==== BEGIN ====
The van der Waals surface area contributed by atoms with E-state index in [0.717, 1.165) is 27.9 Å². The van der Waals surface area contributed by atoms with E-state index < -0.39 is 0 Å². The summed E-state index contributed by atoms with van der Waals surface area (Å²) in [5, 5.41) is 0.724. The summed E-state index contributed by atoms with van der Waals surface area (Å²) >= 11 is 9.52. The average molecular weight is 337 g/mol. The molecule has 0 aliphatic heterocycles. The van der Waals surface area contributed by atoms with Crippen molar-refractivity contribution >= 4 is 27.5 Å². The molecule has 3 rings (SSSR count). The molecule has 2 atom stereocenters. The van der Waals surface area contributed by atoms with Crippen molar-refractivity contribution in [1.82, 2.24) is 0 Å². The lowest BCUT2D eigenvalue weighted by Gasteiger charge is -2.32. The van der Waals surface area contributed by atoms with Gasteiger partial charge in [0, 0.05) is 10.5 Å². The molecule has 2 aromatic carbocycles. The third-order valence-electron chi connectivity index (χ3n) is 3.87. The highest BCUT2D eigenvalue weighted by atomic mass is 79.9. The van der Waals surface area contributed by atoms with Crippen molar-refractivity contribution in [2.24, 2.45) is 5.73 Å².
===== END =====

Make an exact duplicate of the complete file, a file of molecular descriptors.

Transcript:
The van der Waals surface area contributed by atoms with E-state index in [0.717, 1.165) is 27.9 Å². The van der Waals surface area contributed by atoms with E-state index < -0.39 is 0 Å². The summed E-state index contributed by atoms with van der Waals surface area (Å²) in [5, 5.41) is 0.724. The summed E-state index contributed by atoms with van der Waals surface area (Å²) >= 11 is 9.52. The average molecular weight is 337 g/mol. The molecule has 0 aliphatic heterocycles. The van der Waals surface area contributed by atoms with Crippen molar-refractivity contribution >= 4 is 27.5 Å². The molecule has 3 rings (SSSR count). The molecule has 2 atom stereocenters. The van der Waals surface area contributed by atoms with Crippen molar-refractivity contribution in [1.82, 2.24) is 0 Å². The lowest BCUT2D eigenvalue weighted by Gasteiger charge is -2.32. The van der Waals surface area contributed by atoms with Gasteiger partial charge in [0, 0.05) is 10.5 Å². The molecule has 2 aromatic carbocycles. The third-order valence-electron chi connectivity index (χ3n) is 3.87. The highest BCUT2D eigenvalue weighted by atomic mass is 79.9. The van der Waals surface area contributed by atoms with Crippen molar-refractivity contribution in [2.24, 2.45) is 5.73 Å².